I’ve been saying for a long time now that the human race needs to rekindle its relationship with nature. Eyes glued to screens, popping pills to fix our ills and ignoring our basic needs wreaks havoc on our general wellbeing, evoking lethargy, despair and ennui – when really half the time our issues can be cured with a bit more exposure to that big flaming ball in the sky, drinking a ton of water and running around like we used to as children.
Doesn’t it sound so idyllic? Simpler times, indeed.
Enter David Nash, the Surrey-born sculptor whose contribution to the international Land Art movement over the last 50 years has been wholly inspired by his relationship with rural Wales – in particular Capel Rhiw, his home and studio on the outskirts of the Snowdonia National Park since the start of his career.
A unique collection of sculpture, drawing and film, Nash’s work reflects the lush surroundings of his former chapel home, and plays with ideas of natural shapes, colours and phenomena found in wood, charcoal and plant life.
This winter, Nash brings his most ambitious exhibition, 200 Seasons, to Eastbourne’s Towner Gallery. Spread across Towner’s four major gallery spaces and other public areas, the David Nash 200 Seasons exhibition is an astounding visual representation of 50 years spent in Capel Rhiw, and a major survey of Nash’s career from the late 1960s to the present day.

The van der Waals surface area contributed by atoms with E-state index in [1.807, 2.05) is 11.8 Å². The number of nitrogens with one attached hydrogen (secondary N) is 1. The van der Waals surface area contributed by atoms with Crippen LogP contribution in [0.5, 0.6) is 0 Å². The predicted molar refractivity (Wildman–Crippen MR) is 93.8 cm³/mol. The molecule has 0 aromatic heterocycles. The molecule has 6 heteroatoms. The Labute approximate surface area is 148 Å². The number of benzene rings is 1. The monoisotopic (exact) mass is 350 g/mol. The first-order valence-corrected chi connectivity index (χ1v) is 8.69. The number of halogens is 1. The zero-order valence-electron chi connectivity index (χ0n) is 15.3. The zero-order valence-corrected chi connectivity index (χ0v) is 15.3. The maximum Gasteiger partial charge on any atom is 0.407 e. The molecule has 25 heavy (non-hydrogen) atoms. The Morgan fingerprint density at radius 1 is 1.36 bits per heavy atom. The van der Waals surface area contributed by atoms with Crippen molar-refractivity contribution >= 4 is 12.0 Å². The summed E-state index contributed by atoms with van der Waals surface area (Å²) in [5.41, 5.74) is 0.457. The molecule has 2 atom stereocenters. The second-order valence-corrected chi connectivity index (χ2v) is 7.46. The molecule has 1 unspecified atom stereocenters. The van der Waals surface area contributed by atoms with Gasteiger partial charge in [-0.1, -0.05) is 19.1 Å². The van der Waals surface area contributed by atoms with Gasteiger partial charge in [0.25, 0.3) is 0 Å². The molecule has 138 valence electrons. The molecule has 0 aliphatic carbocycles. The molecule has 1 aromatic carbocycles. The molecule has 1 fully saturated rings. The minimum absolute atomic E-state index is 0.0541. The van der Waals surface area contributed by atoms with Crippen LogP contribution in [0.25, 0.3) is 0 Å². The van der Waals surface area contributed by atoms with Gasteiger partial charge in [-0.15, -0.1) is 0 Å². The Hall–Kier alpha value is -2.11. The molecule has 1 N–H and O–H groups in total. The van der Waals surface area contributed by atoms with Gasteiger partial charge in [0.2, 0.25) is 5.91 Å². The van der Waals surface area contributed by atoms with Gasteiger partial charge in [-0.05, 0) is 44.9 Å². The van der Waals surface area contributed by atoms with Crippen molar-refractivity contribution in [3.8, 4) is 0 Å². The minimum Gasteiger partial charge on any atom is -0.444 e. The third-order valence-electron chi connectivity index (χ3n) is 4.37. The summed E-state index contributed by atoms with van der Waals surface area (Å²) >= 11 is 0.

200 Seasons evokes our natural instinct of discovery and tendency for imagination; whether it’s through the nine balls of ash wood that cracked naturally after exposure to moisture, a perfect ring of bluebell seeds stained vividly on to paper, or a charred oak egg covered with burnt-on crosses, something inside wants to understand more of the story when examining these unusual pieces.
It’s this beautiful example of nature being pushed to its very limits that makes 200 Seasons so fascinating. In all, it’s your next Sunday sorted: swap your post-roast telly comatose for the David Nash 200 Seasons exhibition, following it all with a long walk on the Downs. I promise you’ll feel better for it.
The exhibition continues until 2 February 2020, and has been developed in partnership with the National Museum Cardiff.
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